(This is a reprint of a post that was originally published at TSA News on December 22, 2011.)
Those of us who’ve been writing about the TSA for a few years are well familiar with security expert Bruce Schneier. He and others like him, people who actually study actual security, using data, risk assessment, statistical analysis, and empirical evidence, are a balm to our weary psyches, frayed and exhausted as they are from trying to correct the steady flow of misinformation, disinformation, and specious arguments put forth by the TSA and its apologists.
So when presented with, for example, an argument based on logic, that primitive part of the brain doesn’t want to hear it. It takes over the rational parts of the brain and shuts out reason and logic.
That’s why it’s so difficult – indeed often impossible – to sway people who are convinced that the TSA’s security theater (a term Schneier coined, by the way) is Keeping Us Safe.
In an article for Vanity Fair, reporter Charles Mann goes on an airport walkabout with Schneier, who points out, as he has done so many times before, all the pointless procedures that the TSA has put in place, to the tune of billions of dollars, no less.
Will he convince anyone not already up on this stuff? Doubtful, but here are some excerpts anyway:
The terrorist’s goal isn’t to attack an airplane specifically; it’s to sow terror generally. “You spend billions of dollars on the airports and force the terrorists to spend an extra $30 on gas to drive to a hotel or casino and attack it,” Schneier says. “Congratulations!”
Sowing terror is relatively easy. Say “9/11” and watch how quickly people scramble. How eager they are to give up their rights, no matter the psychic or financial cost.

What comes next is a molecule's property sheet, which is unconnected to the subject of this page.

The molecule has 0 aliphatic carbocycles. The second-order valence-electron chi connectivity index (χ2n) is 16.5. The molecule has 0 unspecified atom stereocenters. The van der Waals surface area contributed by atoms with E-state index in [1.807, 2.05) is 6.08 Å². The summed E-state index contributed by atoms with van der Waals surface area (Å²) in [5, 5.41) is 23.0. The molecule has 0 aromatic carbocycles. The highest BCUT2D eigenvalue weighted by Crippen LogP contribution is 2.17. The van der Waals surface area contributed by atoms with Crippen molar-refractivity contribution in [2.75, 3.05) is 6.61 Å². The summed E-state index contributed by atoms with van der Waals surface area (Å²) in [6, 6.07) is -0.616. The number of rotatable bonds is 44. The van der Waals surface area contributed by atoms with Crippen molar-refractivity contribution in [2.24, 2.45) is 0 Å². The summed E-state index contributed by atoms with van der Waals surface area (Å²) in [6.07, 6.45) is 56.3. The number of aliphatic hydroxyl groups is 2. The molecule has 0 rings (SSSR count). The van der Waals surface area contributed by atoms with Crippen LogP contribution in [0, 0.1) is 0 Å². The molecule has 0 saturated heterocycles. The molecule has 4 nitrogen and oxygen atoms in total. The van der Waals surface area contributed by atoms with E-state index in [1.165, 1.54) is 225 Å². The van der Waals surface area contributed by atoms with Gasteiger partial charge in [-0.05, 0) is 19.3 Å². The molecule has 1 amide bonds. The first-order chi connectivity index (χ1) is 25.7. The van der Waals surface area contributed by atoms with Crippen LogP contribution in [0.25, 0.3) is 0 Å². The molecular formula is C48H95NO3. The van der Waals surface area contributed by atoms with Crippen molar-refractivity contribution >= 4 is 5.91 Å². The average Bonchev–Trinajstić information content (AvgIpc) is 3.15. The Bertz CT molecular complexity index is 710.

In fact, this “death by a thousand cuts” was explicitly stated by al-Qaeda as its goal. Not to kill thousands or millions of people, but to force the United States to spend more and more and more money in a futile attempt to achieve 100% security.
What the government should be doing is focusing on the terrorists when they are planning their plots. “That’s how the British caught the liquid bombers,” Schneier says. “They never got anywhere near the plane. That’s what you want—not catching them at the last minute as they try to board the flight.”
Indeed, at the airport gate is too late. American intelligence agencies, if they are being intelligent, use the same techniques that have always been used to prevent crime: responsible police work, responsible intelligence gathering. Not shaking down passengers for raspberry jam and snow globes.
To walk through an airport with Bruce Schneier is to see how much change a trillion dollars can wreak. So much inconvenience for so little benefit at such a staggering cost. And directed against a threat that, by any objective standard, is quite modest. Since 9/11, Islamic terrorists have killed just 17 people on American soil, all but four of them victims of an army major turned fanatic who shot fellow soldiers in a rampage at Fort Hood. (The other four were killed by lone-wolf assassins.) During that same period, 200 times as many Americans drowned in their bathtubs. Still more were killed by driving their cars into deer.
Forget deer. There are 35,000 traffic fatalities every year in this country. How many people who defend the TSA do you think have stopped driving? Or taking baths?
“It’s infuriating,” he said, waving my fraudulent boarding pass to indicate the mass of waiting passengers, the humming X-ray machines, the piles of unloaded computers and cell phones on the conveyor belts, the uniformed T.S.A. officers instructing people to remove their shoes and take loose change from their pockets. “We’re spending billions upon billions of dollars doing this—and it is almost entirely pointless. Not only is it not done right, but even if it was done right it would be the wrong thing to do.”
Sing it, Bruce.
Those of us who live in the evidence-based world are content to sing along, for our own satisfaction if nothing else. For we know that millions of people don’t live here.
Instead, they inhabit the Land of Denial. Judging by its popularity, it must be a very happy place.